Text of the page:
The opera, like the play on which it’s based, has a “play within a play” structure (and in fact, there’s actually a play within the play within the play.).  As the flashback scenes are performed by a group of prisoners for the visiting Bishop (Gordon Gietz), all the performers are male, including the chorus and supernumeraries.  Costumes appear as if they could have been constructed out of prison uniforms, draperies, and other available materials by the prisoners for the purpose of acting out this story.  Female characters in the flashbacks are played by male prisoners, and not in an inherently ridiculous way.  Baritone Dominique Côté is the mother somewhat out of touch with reality, played with kindness and pathos.  Countertenor Daniel Cabena is convincing as the young Lydie-Anne, Simon’s fiancée.  The young prisoners who portray the young Simon and the young Vallier (Zachary Read and Jean-Michel Richer) have very strong chemistry and voices that sound good together.

The plot synopsis is available on line and in the printed program.   I would have similar concerns about inviting people to a performance of Romeo and Juliet if they were not prepared for the outcome because I always find stories of the unnecessary deaths of young people upsetting.  But if you are willing to watch a sad opera, you should consider going to see this one on Friday.  Some tickets are still available here.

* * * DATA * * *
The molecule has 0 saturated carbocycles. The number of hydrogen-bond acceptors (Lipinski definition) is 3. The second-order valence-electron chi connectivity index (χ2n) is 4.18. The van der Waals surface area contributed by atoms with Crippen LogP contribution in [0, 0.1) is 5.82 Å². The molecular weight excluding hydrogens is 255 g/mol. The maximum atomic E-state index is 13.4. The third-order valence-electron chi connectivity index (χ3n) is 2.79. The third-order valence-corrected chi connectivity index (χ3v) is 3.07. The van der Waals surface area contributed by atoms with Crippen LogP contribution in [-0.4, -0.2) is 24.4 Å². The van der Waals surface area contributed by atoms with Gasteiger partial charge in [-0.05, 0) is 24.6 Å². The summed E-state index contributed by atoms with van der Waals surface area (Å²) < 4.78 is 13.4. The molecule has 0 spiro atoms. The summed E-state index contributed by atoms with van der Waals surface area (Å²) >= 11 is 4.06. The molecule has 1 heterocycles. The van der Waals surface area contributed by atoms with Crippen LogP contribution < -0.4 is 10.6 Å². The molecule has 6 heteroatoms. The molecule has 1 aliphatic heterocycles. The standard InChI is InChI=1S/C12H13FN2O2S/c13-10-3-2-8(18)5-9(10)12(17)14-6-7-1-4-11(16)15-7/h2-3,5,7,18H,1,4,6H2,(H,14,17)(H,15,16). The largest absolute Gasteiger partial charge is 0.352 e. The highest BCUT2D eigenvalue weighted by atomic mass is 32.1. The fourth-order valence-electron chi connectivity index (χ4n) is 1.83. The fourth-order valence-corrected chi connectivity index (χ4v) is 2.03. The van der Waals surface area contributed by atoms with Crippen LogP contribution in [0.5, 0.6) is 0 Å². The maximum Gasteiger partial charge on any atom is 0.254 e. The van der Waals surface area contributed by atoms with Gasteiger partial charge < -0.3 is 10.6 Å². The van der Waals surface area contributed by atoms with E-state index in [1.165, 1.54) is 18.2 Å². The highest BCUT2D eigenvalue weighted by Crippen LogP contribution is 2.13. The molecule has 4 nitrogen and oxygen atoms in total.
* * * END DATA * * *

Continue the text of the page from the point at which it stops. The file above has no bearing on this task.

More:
Letters from (and to) A Doll’s House

torvald nora

Tim Marriott, as Torvald, and Nicole English, as Nora, in A Doll’s House. Photo Kristen Finlay.

Dear Captain Awkward:

I’m worried about my old friend. I just moved to her city, and we’ve been spending time together for the first time since she got married.  Captain, I think she’s married to a Darth Vader Boyfriend.  She pretends to follow his order not to eat macaroons, but sneaks them behind his back.  When I offered to help her with some mending, she pushed me into the kitchen with the help, saying “Torvald can’t stand to see anyone sewing”.  And he totally mansplained me the other day about how knitting was an ugly low-class pastime and advised me how to do embroidery instead.  She goes along with his whims to a ridiculous extent and she thinks he’s wonderful.  Captain, what can I do?